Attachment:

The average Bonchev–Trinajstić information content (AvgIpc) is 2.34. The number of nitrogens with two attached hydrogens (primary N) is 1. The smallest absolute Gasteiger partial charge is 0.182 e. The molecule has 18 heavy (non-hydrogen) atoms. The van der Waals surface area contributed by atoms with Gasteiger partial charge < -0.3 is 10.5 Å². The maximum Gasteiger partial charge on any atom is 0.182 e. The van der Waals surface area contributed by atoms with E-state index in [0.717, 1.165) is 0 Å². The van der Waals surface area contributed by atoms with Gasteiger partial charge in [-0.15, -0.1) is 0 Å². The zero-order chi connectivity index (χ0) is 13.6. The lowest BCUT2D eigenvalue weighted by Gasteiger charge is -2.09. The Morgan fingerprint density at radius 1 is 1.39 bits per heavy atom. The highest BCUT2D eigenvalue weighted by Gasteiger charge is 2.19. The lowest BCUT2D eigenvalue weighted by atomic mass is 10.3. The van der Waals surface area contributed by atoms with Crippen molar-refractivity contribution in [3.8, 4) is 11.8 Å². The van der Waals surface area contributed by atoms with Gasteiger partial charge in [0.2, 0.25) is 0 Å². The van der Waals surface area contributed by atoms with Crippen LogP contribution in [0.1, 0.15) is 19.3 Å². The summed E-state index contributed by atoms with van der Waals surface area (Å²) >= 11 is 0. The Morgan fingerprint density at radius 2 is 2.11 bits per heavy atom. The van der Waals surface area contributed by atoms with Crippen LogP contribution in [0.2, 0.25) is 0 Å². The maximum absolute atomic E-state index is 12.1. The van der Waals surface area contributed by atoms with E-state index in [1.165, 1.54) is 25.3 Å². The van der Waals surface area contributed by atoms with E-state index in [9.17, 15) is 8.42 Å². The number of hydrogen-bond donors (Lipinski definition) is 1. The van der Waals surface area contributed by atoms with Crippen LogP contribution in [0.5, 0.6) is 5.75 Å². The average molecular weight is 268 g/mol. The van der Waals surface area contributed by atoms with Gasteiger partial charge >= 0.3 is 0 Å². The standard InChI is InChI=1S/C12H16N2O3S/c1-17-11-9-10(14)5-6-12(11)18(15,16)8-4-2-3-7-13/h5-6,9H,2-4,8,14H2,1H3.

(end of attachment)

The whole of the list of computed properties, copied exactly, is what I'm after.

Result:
The average Bonchev–Trinajstić information content (AvgIpc) is 2.34. The number of nitrogens with two attached hydrogens (primary N) is 1. The smallest absolute Gasteiger partial charge is 0.182 e. The molecule has 18 heavy (non-hydrogen) atoms. The van der Waals surface area contributed by atoms with Gasteiger partial charge < -0.3 is 10.5 Å². The maximum Gasteiger partial charge on any atom is 0.182 e. The van der Waals surface area contributed by atoms with E-state index in [0.717, 1.165) is 0 Å². The van der Waals surface area contributed by atoms with Gasteiger partial charge in [-0.15, -0.1) is 0 Å². The zero-order chi connectivity index (χ0) is 13.6. The lowest BCUT2D eigenvalue weighted by Gasteiger charge is -2.09. The Morgan fingerprint density at radius 1 is 1.39 bits per heavy atom. The highest BCUT2D eigenvalue weighted by Gasteiger charge is 2.19. The lowest BCUT2D eigenvalue weighted by atomic mass is 10.3. The van der Waals surface area contributed by atoms with Crippen molar-refractivity contribution in [3.8, 4) is 11.8 Å². The van der Waals surface area contributed by atoms with Gasteiger partial charge in [0.2, 0.25) is 0 Å². The van der Waals surface area contributed by atoms with Crippen LogP contribution in [0.1, 0.15) is 19.3 Å². The summed E-state index contributed by atoms with van der Waals surface area (Å²) >= 11 is 0. The Morgan fingerprint density at radius 2 is 2.11 bits per heavy atom. The van der Waals surface area contributed by atoms with Crippen LogP contribution in [0.2, 0.25) is 0 Å². The maximum absolute atomic E-state index is 12.1. The van der Waals surface area contributed by atoms with E-state index in [1.165, 1.54) is 25.3 Å². The van der Waals surface area contributed by atoms with E-state index in [9.17, 15) is 8.42 Å². The number of hydrogen-bond donors (Lipinski definition) is 1. The van der Waals surface area contributed by atoms with Crippen LogP contribution in [0.5, 0.6) is 5.75 Å². The average molecular weight is 268 g/mol. The van der Waals surface area contributed by atoms with Gasteiger partial charge >= 0.3 is 0 Å². The standard InChI is InChI=1S/C12H16N2O3S/c1-17-11-9-10(14)5-6-12(11)18(15,16)8-4-2-3-7-13/h5-6,9H,2-4,8,14H2,1H3.